I seldom write negative reviews as I’m a firm believer that almost all professional works possess a degree of merit.
Even if one isn’t drawn in by a theme, one can admire the structure, formulaic or otherwise, that is evident in most professional works of fiction.
If the structure is shaky, often the quality of the prose or dialogue will redeem the work.
Failing that, the premise itself might be the single redeeming aspect.
The Woman Who Went To Bed For A Year started off with an interesting premise.
Eva Beaver, an unappreciated wife and mother, retreats to her bed after her twins leave for university. While other exhausted mothers would lie down for a few hours or even a few restful days, Eva sinks into an exquisite languor and discovers that she has no desire to leave her bed or interact further with the world.
While this sounds less than plausible, it does open a world of possibilities in terms of social commentary and explorations of gender roles.
What a pity that the book fails to deliver any of this.
A fan of Sue Townsend, I grew up with her Adrian Mole series. While younger than Adrian Mole was in the last book, I nevertheless came of age alongside the character.
The humor in the Adrian Mole books is sharp, sometime unpleasant but ultimately redeemed by the humanity evident in most of the characters.
However, The Woman Who Went To Bed For A Year possesses little in the way of humor or humanity.
When the book was recommended to me, I felt a twinge of discomfit. The entire premise seemed a throwback to the wave of revenge-themed novels (such as The First Wives Club, The Dieter and The Life and Loves of a She-Devil) from the 80’s and 90’s. Books in which hard done by, middle-aged women struck back at their oppressors in a collection of unbelievable ways.
At best, these were statements about the gender inequality of the times and the role of women in society. At worst, they could be seen as the middle-aged female equivalent of male power fantasies. In these types of books, the women do not get super-powers but they do get even.
But at least the heroines of such books do something. The Woman Who Went To Bed For A Year is an ode to the passive-aggressive.
The protagonist simply retreats into her bed and her memories. The supporting cast is quickly divided into two camps – those who assist her strange behavior and those who selfishly pursue their own hollow desires. There is little in the way of social commentary in the book. It may be classified as a satire but I’m unsure what it attempts to satirize.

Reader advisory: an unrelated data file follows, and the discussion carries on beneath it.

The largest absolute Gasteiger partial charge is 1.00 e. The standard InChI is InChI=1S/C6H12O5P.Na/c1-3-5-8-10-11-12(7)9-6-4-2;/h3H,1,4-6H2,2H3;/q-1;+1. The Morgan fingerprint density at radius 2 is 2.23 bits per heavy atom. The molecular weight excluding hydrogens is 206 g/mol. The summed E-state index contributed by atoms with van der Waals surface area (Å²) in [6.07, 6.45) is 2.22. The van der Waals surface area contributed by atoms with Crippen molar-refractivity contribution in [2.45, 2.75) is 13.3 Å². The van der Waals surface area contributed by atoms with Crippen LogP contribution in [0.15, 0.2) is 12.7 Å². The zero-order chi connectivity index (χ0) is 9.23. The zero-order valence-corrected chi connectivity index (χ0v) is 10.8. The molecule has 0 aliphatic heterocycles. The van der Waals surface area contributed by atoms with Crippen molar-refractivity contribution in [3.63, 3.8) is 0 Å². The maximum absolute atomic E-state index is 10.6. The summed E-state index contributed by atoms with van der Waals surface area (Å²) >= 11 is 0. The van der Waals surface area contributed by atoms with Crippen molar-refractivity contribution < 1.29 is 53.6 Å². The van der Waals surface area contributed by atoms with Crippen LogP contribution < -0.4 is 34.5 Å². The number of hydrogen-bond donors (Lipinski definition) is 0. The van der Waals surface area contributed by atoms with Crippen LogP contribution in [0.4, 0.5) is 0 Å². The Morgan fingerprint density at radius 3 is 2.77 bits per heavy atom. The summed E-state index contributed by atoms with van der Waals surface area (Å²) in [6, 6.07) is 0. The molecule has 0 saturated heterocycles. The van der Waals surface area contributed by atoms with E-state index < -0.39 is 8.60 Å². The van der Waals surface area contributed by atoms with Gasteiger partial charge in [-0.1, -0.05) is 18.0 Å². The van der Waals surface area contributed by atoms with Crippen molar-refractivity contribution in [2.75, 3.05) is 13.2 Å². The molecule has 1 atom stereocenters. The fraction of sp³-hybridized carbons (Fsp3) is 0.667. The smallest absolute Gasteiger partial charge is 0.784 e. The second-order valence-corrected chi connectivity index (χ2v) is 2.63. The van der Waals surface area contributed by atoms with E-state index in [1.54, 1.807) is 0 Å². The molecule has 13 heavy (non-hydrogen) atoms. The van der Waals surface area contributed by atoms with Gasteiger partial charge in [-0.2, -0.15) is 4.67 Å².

I understand that this book purports to be black comedy. But comedy still requires timing, engaging characters and relevant themes.
So if the themes are lacking, what of the writing style?
Most of the Adrian Mole offerings were written in diary form. This meant that the author could avoid having to tackle descriptive passages. The Woman Who Went To Bed For A Year is written in third person and told from the perspective of multiple characters.
Sue Townsend tackles this in a business-like way that fails to engage the reader. Her writing style wouldn’t be a problem if any of the characters were remotely relatable.
But they remain paper-flat throughout, less archetypes than stereotypes. Comedy cliches that the author moves from one point in the story to another.
Their actions and choices are baffling. None of them undergo any character development – some do change in the course of the story but their changes don’t seem relevant to the plot. Their changes don’t impact on it nor are they a believable result of the events in the book.
There is no denouncement or satisfying conclusion to this novel. The consequences for each character are either contrived or carry no weight. The book simply ends.
Having spent my teenage years caring for a depressive parent, I found it hard to scrape up much sympathy for an adult protagonist who expects others to act as caretakers. So perhaps I’m not the intended audience for this sort of book.
But who is?
Mental illness and agoraphobia do not make light reading. I know that discomfit is at the heart of good satire and black comedy. But much like Eva, this book lacks the energy to deliver on its premise and like the main character, prefers to remain prone.
Fans of light humor probably won’t find it appealing and lovers of black comedy may just find it dull. I am honestly unsure which demograph the author had in mind when she started writing.
I would sleep on it but in light of reading this book, I think that I’ll make myself a pot of black coffee and spend the next two days awake and on my feet instead.